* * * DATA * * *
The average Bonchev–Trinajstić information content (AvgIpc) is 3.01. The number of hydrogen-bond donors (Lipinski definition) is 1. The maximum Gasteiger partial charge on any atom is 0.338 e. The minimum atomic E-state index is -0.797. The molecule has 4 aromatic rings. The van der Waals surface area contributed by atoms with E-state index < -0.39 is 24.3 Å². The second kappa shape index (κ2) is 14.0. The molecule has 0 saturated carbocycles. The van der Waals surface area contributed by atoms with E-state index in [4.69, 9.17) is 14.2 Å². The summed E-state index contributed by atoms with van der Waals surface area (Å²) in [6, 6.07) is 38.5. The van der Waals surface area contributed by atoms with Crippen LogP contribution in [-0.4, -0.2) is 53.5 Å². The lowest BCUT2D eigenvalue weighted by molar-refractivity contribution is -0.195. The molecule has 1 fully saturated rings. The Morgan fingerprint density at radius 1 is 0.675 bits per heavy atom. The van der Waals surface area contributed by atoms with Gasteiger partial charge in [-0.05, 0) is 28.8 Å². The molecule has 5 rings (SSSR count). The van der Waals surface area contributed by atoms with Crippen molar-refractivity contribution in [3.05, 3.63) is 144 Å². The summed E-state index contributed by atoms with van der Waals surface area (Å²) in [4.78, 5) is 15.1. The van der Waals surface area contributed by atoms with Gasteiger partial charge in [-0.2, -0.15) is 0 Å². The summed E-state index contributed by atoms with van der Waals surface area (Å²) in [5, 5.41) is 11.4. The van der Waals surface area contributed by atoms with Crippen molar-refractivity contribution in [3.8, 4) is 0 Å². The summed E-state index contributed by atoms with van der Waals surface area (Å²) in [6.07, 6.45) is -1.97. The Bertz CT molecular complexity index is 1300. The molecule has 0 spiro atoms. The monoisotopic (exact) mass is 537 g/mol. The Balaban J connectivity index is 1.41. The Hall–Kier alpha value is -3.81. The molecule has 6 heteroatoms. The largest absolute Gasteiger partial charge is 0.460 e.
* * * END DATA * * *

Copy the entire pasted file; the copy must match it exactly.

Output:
The average Bonchev–Trinajstić information content (AvgIpc) is 3.01. The number of hydrogen-bond donors (Lipinski definition) is 1. The maximum Gasteiger partial charge on any atom is 0.338 e. The minimum atomic E-state index is -0.797. The molecule has 4 aromatic rings. The van der Waals surface area contributed by atoms with E-state index < -0.39 is 24.3 Å². The second kappa shape index (κ2) is 14.0. The molecule has 0 saturated carbocycles. The van der Waals surface area contributed by atoms with E-state index in [4.69, 9.17) is 14.2 Å². The summed E-state index contributed by atoms with van der Waals surface area (Å²) in [6, 6.07) is 38.5. The van der Waals surface area contributed by atoms with Crippen LogP contribution in [-0.4, -0.2) is 53.5 Å². The lowest BCUT2D eigenvalue weighted by molar-refractivity contribution is -0.195. The molecule has 1 fully saturated rings. The Morgan fingerprint density at radius 1 is 0.675 bits per heavy atom. The van der Waals surface area contributed by atoms with Gasteiger partial charge in [-0.05, 0) is 28.8 Å². The molecule has 5 rings (SSSR count). The van der Waals surface area contributed by atoms with Crippen molar-refractivity contribution in [3.05, 3.63) is 144 Å². The summed E-state index contributed by atoms with van der Waals surface area (Å²) in [4.78, 5) is 15.1. The van der Waals surface area contributed by atoms with Gasteiger partial charge in [-0.2, -0.15) is 0 Å². The summed E-state index contributed by atoms with van der Waals surface area (Å²) in [5, 5.41) is 11.4. The van der Waals surface area contributed by atoms with Crippen molar-refractivity contribution in [3.8, 4) is 0 Å². The summed E-state index contributed by atoms with van der Waals surface area (Å²) in [6.07, 6.45) is -1.97. The Bertz CT molecular complexity index is 1300. The molecule has 0 spiro atoms. The monoisotopic (exact) mass is 537 g/mol. The Balaban J connectivity index is 1.41. The Hall–Kier alpha value is -3.81. The molecule has 6 heteroatoms. The largest absolute Gasteiger partial charge is 0.460 e.